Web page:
The Hobbit By J.R.R. Tolkien Critical Essays Major Themes

The Quest

The major theme of The Hobbit is the quest, one of the oldest themes in literature. As a scholar of ancient languages and literatures, Tolkien would have known the theme well through Greek and Norse myth and Old- and Middle-English poetry. The quest theme is central to the story of Beowulf, the Old-English epic about which Tolkien published an essay of lasting scholarly significance in 1937. The quest story best known to modern readers is probably the Arthurian legend of the Holy Grail, in which a knight ventures forth in search of a sacred cup (the Grail) that he brings back to restore power to his king and, thus, improve the welfare of the kingdom. The Grail story is an important sub-plot in the middle English poem Sir Gawain and the Green Knight, which Tolkien edited with his friend E. V. Gordon and published in 1925. Given that a cup and the Grail are similar objects, it is interesting that it is a cup that Bilbo Baggins steals from the dragon's treasure when he first descends to Smaug's lair in Chapter 12.

The quest theme is related to two important features of The Hobbit and other works in which it occurs. The first of these is the journey plot structure. The protagonist or main character who embarks on a quest must physically go somewhere; his search involves travel, usually in a circular route such that he returns home with the object of his quest. The journey allows the main character to encounter various characters and circumstances that are unfamiliar and even threatening to him. Thus, novelty and suspense are built into the journey plot. Bilbo, for example, encounters Goblins, Wargs, elves, Gollum, and Smaug the dragon on his journey to help the dwarves retrieve their treasure, and he travels well beyond the hobbit-lands through Mirkwood and the Misty Mountains to the Lonely Mountain. Along the way, he escapes death several times, undergoes the privations of hunger and bad weather, and ultimately sees combat in the Battle of Five Armies. None of this would have been possible if he had stayed at home in the safety of his hobbit-hole. The structure of a journey plot is often described as episodic, meaning that the protagonist moves from scene to scene (or episode to episode) in a rather simple linear fashion; there is no complex interweaving of the various characters he meets throughout the story. This is generally true of The Hobbit: It is not until Chapter 15 that the various groups of creatures Bilbo encounters on his journey converge on the Lonely Mountain in what becomes the Battle of Five Armies.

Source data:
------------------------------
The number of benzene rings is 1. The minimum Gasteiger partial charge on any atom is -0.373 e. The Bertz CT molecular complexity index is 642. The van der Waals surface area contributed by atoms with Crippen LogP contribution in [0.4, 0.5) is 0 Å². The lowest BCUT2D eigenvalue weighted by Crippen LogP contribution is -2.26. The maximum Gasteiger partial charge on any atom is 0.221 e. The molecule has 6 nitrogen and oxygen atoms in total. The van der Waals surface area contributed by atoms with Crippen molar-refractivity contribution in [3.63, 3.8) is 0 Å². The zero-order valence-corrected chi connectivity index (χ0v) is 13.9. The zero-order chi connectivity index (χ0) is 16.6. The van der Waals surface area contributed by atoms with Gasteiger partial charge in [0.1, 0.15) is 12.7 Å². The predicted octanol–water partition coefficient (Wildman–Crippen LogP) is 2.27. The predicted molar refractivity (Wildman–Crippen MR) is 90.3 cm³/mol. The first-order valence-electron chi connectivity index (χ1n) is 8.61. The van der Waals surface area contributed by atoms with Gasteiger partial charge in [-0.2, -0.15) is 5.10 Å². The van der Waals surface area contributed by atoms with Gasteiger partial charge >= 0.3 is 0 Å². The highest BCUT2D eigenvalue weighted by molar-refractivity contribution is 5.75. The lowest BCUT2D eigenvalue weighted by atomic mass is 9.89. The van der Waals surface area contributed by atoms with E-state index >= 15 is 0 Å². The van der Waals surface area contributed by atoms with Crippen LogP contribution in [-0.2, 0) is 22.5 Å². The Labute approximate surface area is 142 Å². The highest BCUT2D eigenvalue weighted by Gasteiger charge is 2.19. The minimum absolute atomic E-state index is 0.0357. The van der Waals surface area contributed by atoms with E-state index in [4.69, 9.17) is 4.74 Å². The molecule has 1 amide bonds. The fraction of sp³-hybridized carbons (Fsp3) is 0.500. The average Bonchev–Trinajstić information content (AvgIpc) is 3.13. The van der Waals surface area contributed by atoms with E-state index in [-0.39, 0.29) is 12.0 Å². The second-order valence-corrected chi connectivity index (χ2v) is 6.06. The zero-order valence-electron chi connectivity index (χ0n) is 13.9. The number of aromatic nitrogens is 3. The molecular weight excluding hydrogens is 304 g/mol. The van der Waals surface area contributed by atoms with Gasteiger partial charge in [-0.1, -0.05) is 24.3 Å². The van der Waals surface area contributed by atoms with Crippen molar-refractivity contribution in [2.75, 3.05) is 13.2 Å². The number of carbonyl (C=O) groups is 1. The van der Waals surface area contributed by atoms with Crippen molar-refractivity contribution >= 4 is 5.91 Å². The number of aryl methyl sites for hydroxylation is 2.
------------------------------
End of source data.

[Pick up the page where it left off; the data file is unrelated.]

The second important feature related to the quest theme is in the character development of the protagonist. In most quest stories, the physical journey serves as a metaphor for the personal growth of the questing character, for whom the quest is often the fulfillment of a personal destiny. As the protagonist travels physically farther from home, he develops psychologically and/or spiritually beyond the self he was when he started out. The episodes of the plot serve as trials and lessons to him, and when he finds the object of his quest, he also finds his authentic self. Bilbo, for example, begins his journey with the dwarves reluctantly, not at all sure that he is suited for it. Throughout much of the journey, he regrets his decision to join them and daydreams about the comforts of his own home that seem so attractive in comparison with the dramatic adventures he undergoes. In early episodes, when he is threatened with death, he must be rescued by Gandalf. As time goes on, however, Bilbo develops both ingenuity and courage, partly under the tutelage of Gandalf and partly through a combination of good luck and the exercise of his own will. It is apparently through luck that he finds the ring of invisibility in Gollum's cave, but its powers allow him, in the absence of Gandalf, to use his intelligence and courage to rescue the dwarves from the dungeon of the Elvenking and later take the Arkenstone to Bard in an attempt to prevent a war over the dragon's treasure. Bilbo is depicted as making sound ethical judgments and choosing to do good, as he does when he does not use the advantage of his sword and invisibility to kill Gollum. Like other quest heroes, Bilbo returns home at the end of his journey. In keeping with the tone of The Hobbit, however, his life is changed only subtly: He writes poetry and he lives somewhat eccentrically, more like his mother's family, the adventurous Tooks, than the Bagginses he so thoroughly resembled before.